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Two-dimensional (2-D) materials are low dimensional nanostructured materials with extraordinary optical, electronic, and mechanical properties that show significant potential for optoelectronic, electronic, and photonic applications. The exceptional properties of the 2-D materials emerge due to quantum confinement, where layered bulk counterpart materials are thinned to few-layered sheets.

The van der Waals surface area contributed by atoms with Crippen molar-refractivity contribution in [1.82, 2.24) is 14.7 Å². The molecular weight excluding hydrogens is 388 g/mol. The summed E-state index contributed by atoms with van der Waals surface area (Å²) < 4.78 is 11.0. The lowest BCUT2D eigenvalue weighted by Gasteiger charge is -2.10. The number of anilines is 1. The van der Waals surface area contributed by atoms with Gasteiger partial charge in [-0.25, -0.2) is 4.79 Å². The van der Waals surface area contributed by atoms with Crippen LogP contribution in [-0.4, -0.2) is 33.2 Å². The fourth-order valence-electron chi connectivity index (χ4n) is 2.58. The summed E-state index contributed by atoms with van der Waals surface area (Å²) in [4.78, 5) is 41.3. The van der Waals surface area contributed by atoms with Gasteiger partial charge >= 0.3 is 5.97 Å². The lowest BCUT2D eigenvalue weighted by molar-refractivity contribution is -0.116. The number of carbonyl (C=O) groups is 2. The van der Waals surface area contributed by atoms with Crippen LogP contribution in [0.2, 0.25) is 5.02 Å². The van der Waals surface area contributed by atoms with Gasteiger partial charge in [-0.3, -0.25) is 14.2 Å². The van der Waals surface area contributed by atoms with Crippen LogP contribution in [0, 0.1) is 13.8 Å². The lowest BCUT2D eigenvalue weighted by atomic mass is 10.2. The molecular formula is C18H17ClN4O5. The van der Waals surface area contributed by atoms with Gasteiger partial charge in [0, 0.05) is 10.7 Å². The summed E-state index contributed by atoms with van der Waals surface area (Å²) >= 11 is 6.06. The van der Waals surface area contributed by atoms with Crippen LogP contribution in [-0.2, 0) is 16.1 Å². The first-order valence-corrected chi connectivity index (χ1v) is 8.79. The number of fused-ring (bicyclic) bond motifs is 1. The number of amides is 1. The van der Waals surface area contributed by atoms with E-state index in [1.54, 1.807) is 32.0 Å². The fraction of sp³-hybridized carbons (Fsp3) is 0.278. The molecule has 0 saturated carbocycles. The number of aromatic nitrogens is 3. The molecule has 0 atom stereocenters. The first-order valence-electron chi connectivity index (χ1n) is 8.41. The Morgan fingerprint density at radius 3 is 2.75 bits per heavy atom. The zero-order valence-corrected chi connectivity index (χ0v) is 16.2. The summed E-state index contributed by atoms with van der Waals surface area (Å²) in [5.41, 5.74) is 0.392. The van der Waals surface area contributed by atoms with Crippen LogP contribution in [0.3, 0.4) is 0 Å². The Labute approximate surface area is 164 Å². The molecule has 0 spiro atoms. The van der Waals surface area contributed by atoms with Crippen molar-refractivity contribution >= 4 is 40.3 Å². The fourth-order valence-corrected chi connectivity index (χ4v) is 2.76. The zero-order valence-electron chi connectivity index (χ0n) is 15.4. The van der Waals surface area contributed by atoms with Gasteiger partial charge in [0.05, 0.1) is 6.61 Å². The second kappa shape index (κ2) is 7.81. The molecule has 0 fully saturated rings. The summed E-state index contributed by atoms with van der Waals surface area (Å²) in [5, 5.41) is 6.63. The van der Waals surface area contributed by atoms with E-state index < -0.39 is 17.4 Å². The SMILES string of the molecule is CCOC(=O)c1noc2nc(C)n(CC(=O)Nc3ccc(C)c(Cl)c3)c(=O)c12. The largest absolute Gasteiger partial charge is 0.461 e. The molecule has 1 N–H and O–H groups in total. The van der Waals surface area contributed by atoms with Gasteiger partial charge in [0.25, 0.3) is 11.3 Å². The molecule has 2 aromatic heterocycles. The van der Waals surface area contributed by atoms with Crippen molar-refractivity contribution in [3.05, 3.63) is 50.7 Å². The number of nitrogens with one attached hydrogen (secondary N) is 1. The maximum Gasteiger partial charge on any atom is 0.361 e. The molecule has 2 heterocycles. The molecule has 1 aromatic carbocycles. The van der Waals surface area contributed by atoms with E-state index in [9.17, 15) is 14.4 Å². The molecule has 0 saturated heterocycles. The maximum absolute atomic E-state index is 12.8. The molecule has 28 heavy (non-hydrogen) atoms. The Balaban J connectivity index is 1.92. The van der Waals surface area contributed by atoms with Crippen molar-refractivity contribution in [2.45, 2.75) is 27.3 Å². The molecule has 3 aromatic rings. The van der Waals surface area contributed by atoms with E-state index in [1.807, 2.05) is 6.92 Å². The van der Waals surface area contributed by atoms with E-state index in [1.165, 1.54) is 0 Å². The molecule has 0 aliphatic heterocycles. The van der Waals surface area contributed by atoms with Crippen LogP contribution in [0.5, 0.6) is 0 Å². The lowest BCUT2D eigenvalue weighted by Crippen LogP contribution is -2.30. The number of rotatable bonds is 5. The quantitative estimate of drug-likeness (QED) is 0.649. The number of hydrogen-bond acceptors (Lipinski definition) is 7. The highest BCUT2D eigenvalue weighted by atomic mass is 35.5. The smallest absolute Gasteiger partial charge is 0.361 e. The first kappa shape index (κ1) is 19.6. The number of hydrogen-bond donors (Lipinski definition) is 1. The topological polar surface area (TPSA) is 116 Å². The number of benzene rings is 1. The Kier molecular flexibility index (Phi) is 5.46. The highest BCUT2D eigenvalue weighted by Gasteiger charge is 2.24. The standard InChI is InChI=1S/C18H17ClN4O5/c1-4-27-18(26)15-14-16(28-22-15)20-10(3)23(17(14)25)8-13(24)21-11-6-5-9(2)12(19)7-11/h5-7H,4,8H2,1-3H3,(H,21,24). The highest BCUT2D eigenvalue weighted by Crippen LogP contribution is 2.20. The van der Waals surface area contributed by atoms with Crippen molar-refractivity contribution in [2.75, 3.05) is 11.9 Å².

One of the most attractive examples of a 2-D material is graphene, which is extracted from graphite, it is an interesting 2-D material owing to its characteristic properties such as extremely-high charge carrier mobilities, high mechanical strength, etc.1,2  The charge carrier mobility is one of the most important parameters of a 2-D material or any other material that decides how a fast charge carrier such as an electron and hole can move within a material under applied electric field. The applicability of synthesized 2-D material in various electronic devices is determined by carrier mobility.3  Following the development and achievements of graphene in recent years, a wide range of 2-D materials such as transition metal dichalcogenides (TMDCs), transition metal halides (TMHs), transition metal oxides (TMOs), silicene, phosphorene, black phosphorus, metal nitrides and carbides (M-Xenes), etc., seek the world-wide attention of scientists and researchers. 2-D layered materials exhibit a variety of significant phenomena in a wide-band insulator, narrow-bandgap semiconductor, semimetal, or metal, as well as unique electrical and optical properties that provide a new direction for a variety of applications such as energy storage, sensors, LEDs, and photocatalysis (see Figure 2.1). Specifically, 2-D materials have attracted tremendous interest as an important class of photocatalysts owing to their properties which including large specific surface area, enhanced charge carrier separation, rich surface-active sites, which are quite distinctively different features to their bulk counterparts. The following properties distinguish the 2-D materials from their bulk counterparts.

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